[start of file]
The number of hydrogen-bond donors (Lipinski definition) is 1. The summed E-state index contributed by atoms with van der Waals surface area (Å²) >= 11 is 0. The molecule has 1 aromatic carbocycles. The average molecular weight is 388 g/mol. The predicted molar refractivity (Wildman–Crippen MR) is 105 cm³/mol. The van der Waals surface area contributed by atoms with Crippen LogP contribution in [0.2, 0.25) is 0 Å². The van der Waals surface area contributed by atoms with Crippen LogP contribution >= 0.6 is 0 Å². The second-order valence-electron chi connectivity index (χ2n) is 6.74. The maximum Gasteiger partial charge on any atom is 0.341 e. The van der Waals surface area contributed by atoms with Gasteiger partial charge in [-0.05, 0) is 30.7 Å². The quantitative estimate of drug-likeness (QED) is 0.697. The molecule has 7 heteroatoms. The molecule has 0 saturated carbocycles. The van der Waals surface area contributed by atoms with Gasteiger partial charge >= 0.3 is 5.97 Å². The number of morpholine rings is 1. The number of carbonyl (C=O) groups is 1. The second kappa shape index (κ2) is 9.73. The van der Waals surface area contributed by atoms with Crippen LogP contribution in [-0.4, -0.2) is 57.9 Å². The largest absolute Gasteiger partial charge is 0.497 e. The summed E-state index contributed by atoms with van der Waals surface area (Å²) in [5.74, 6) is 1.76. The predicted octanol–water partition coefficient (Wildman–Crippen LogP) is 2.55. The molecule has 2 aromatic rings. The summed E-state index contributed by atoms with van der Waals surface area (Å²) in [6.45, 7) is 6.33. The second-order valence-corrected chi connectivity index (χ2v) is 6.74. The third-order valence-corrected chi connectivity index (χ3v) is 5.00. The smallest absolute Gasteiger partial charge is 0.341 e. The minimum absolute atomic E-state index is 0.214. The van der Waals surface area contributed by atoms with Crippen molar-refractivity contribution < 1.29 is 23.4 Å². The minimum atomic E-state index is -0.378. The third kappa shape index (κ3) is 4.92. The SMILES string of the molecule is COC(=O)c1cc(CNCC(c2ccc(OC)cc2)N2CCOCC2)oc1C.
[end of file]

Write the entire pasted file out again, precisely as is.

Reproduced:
The number of hydrogen-bond donors (Lipinski definition) is 1. The summed E-state index contributed by atoms with van der Waals surface area (Å²) >= 11 is 0. The molecule has 1 aromatic carbocycles. The average molecular weight is 388 g/mol. The predicted molar refractivity (Wildman–Crippen MR) is 105 cm³/mol. The van der Waals surface area contributed by atoms with Crippen LogP contribution in [0.2, 0.25) is 0 Å². The van der Waals surface area contributed by atoms with Crippen LogP contribution >= 0.6 is 0 Å². The second-order valence-electron chi connectivity index (χ2n) is 6.74. The maximum Gasteiger partial charge on any atom is 0.341 e. The van der Waals surface area contributed by atoms with Gasteiger partial charge in [-0.05, 0) is 30.7 Å². The quantitative estimate of drug-likeness (QED) is 0.697. The molecule has 7 heteroatoms. The molecule has 0 saturated carbocycles. The van der Waals surface area contributed by atoms with Gasteiger partial charge >= 0.3 is 5.97 Å². The number of morpholine rings is 1. The number of carbonyl (C=O) groups is 1. The second kappa shape index (κ2) is 9.73. The van der Waals surface area contributed by atoms with Crippen LogP contribution in [-0.4, -0.2) is 57.9 Å². The largest absolute Gasteiger partial charge is 0.497 e. The summed E-state index contributed by atoms with van der Waals surface area (Å²) in [5.74, 6) is 1.76. The predicted octanol–water partition coefficient (Wildman–Crippen LogP) is 2.55. The molecule has 2 aromatic rings. The summed E-state index contributed by atoms with van der Waals surface area (Å²) in [6.45, 7) is 6.33. The second-order valence-corrected chi connectivity index (χ2v) is 6.74. The third-order valence-corrected chi connectivity index (χ3v) is 5.00. The smallest absolute Gasteiger partial charge is 0.341 e. The minimum absolute atomic E-state index is 0.214. The van der Waals surface area contributed by atoms with Crippen molar-refractivity contribution < 1.29 is 23.4 Å². The minimum atomic E-state index is -0.378. The third kappa shape index (κ3) is 4.92. The SMILES string of the molecule is COC(=O)c1cc(CNCC(c2ccc(OC)cc2)N2CCOCC2)oc1C.